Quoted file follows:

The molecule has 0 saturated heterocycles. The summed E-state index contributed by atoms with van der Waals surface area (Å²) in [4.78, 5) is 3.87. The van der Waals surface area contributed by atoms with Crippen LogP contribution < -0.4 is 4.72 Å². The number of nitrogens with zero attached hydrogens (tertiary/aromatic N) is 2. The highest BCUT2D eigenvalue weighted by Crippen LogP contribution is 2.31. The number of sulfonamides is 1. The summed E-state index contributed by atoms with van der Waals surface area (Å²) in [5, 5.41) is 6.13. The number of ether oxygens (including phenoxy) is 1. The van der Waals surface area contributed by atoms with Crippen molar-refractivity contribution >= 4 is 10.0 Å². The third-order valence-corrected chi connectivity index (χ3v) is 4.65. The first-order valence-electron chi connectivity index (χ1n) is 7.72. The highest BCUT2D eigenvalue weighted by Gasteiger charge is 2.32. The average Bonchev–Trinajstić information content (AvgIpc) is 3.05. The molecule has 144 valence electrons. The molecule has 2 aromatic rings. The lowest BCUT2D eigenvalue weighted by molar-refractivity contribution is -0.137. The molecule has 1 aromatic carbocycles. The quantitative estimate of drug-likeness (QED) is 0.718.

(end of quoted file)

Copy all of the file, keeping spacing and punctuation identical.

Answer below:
The molecule has 0 saturated heterocycles. The summed E-state index contributed by atoms with van der Waals surface area (Å²) in [4.78, 5) is 3.87. The van der Waals surface area contributed by atoms with Crippen LogP contribution < -0.4 is 4.72 Å². The number of nitrogens with zero attached hydrogens (tertiary/aromatic N) is 2. The highest BCUT2D eigenvalue weighted by Crippen LogP contribution is 2.31. The number of sulfonamides is 1. The summed E-state index contributed by atoms with van der Waals surface area (Å²) in [5, 5.41) is 6.13. The number of ether oxygens (including phenoxy) is 1. The van der Waals surface area contributed by atoms with Crippen molar-refractivity contribution >= 4 is 10.0 Å². The third-order valence-corrected chi connectivity index (χ3v) is 4.65. The first-order valence-electron chi connectivity index (χ1n) is 7.72. The highest BCUT2D eigenvalue weighted by Gasteiger charge is 2.32. The average Bonchev–Trinajstić information content (AvgIpc) is 3.05. The molecule has 144 valence electrons. The molecule has 2 aromatic rings. The lowest BCUT2D eigenvalue weighted by molar-refractivity contribution is -0.137. The molecule has 1 aromatic carbocycles. The quantitative estimate of drug-likeness (QED) is 0.718.